Rating Care Quality Commission Inspections

October 23rd, 2015 | Posted by David Hogarth in Care | Human Rights | London | Older People

Part of the blame for the mediocrity of many of our care homes and home care providers is the weakness of their regulators, the Adult Social Care Directorate of the Care Quality Commission.

The Commission rates providers for Safety, Effectiveness, Caring, Responsiveness (to users’ needs) and Good Leadership.

For each of these domains a provider will get a rating which can be Outstanding, Good, Requires Improvement or Inadequate.

Safety, responsiveness and good leadership are obviously important whatever is being inspected. Effectiveness is particularly crucial for hospital, GP and dentist inspections where there is a definite outcome to the service – some kind of bodily improvement. The Commission is often good at this sort of inspection. My excellent dentist had overlooked he need to have a decontamination room. Now, thanks to the CQC, he has one and all his patients are that little bit safer. The Adult Social Care Directorate is also good on safety issues, though sometimes what they criticise is rather trivial.

However, the domain which is arguably the most important in Adult Social Care is Caring and it is here that the weakness of this directorate is evident.

Over the last year there have been a growing number of cases where a worried relative has put a camera or an audio device in a vulnerable person’s room and discovered really disgraceful (or, as the CQC would have it, inadequate) care. The relative then takes the footage to the media (typically Panorama or the Daily Mail). On September 21st the Mail reported on the Ridings in Castle Vale near Birmingham where a carer was shown ripping the sheets off an elderly dementia sufferer while she slept and then ordering her to make her bed.

The Daily Mail’s articles are powerful and usually have a salutary effect on the provider. What their journalists often neglect to do is to include anything about what the Care Quality Commission’s rating for the home they are exposing.

The appalling care at The Ridings happened last January. In the very same month the CQC had rated the home as Good for Caring.

The reason why the CQC consistently fails to discover the really bad care is the inadequacy of the inspection methods that they confine themselves to.

They talk to a few users of the service. Necessarily these are the ones who can understand the CQC’s questions and leave out those with dementia who are usually the most at risk. Almost all the respondents describe their care in glowing terms – which is perhaps not surprising since they have to go on living in the homes and the homes know who they are.

The Commission also talks to some staff and some relatives but the staff are hardly likely to reveal abuse and the relatives are not around when it happens.

They use a technique called SOFI (Short Observational Technique for Inspection). This involves watching staff interacting with residents, especially at meal times. As the staff are well aware of the presence of the inspectors, this too is unlikely to reveal abuse.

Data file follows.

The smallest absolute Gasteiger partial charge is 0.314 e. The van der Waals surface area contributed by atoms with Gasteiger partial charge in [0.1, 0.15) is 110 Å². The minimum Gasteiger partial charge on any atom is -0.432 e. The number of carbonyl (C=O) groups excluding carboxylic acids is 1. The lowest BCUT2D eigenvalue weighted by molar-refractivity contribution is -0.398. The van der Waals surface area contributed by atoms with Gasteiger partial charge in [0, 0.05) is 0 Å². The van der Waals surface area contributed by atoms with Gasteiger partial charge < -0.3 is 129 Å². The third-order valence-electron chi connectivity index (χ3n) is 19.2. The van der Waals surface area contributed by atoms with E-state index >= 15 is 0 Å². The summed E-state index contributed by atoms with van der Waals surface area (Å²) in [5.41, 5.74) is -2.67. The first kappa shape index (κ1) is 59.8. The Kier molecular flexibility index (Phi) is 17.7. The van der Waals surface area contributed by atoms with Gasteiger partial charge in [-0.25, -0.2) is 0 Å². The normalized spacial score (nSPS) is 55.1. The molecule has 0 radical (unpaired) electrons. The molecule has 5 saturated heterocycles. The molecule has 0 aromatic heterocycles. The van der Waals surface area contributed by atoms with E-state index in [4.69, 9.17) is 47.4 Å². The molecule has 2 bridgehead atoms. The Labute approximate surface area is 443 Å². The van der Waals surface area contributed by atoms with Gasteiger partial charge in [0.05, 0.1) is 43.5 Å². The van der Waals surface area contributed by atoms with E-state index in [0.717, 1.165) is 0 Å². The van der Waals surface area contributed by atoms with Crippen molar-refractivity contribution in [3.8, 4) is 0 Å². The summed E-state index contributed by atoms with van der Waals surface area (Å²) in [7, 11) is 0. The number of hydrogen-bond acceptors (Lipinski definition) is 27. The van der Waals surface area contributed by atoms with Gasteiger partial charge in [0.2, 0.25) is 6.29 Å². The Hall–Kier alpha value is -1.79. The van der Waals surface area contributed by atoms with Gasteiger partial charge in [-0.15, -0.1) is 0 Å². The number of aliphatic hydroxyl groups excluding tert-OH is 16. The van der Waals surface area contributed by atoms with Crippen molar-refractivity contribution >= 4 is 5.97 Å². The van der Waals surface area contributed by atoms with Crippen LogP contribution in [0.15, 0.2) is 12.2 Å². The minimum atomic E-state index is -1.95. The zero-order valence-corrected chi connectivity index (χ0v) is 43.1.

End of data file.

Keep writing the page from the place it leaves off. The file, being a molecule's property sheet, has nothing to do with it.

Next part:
Finally they look at care records; but perfect care records do not necessarily indicate perfect care.

After Panorama had shown a resident being slapped in the Old Deanery, Braintree, which had just had a clean bill of health from the CQC, the Chief Inspector, Andrea Sutcliffe, excused the Commission on the grounds that it was impossible for inspectors to see everything.

That may be true but if the CQC did not consistently set its face against the use of camera or audio surveillance, they would see a great deal more than they now do – and if they still missed anything, they could honestly say they had done their best. Not only will they not use it themselves but the guidance they have published for friends and relatives who might be considering it is quite discouraging. They go out of their way to emphasise all the pitfalls and play down the enormous benefits. Nor are they any more encouraging to concerned providers who want to put in camera systems. When they inspect such homes , their concern is to ensure that the footage is securely stored – there is little sign that they themselves want to look at it.

In conversation, Ms Sutcliffe claims that her reluctance to encourage homes to use cameras is the expense involved. She would rather see money being used on recruitment or training. It is true that the excellent camera system being offered by the new company, Care-Protect, would cost £10 per resident per day in a 70 bed home. However that is largely because they provide experts to monitor the footage for the provider. A small home care provider local to me offers relatives a video link to monitor their care for a flat £100.

Ms Sutcliffe’s other reason for holding back is that a substantial number of people object to cameras on grounds of residents’ privacy. This ignores the fact that most care home residents and home care users sacrificed their privacy at the moment when they started receiving personal care. It also ignores the strong likelihood that they would willing allow surveillance into their private space if that meant more kindness and compassion. In any case the Adult Social Care Directorate should be firmly in favour of cameras. They simply cannot do their job properly without them.

When Ms Sutcliffe became Chief Inspector, she proudly proclaimed that from now on the Commission would be applying the Mum Test (if care is not good enough for our own mother, it is not good enough at all). Two years on care in many settings is patently not good enough for anybody’s Mum but the CQC complacently accepts it.

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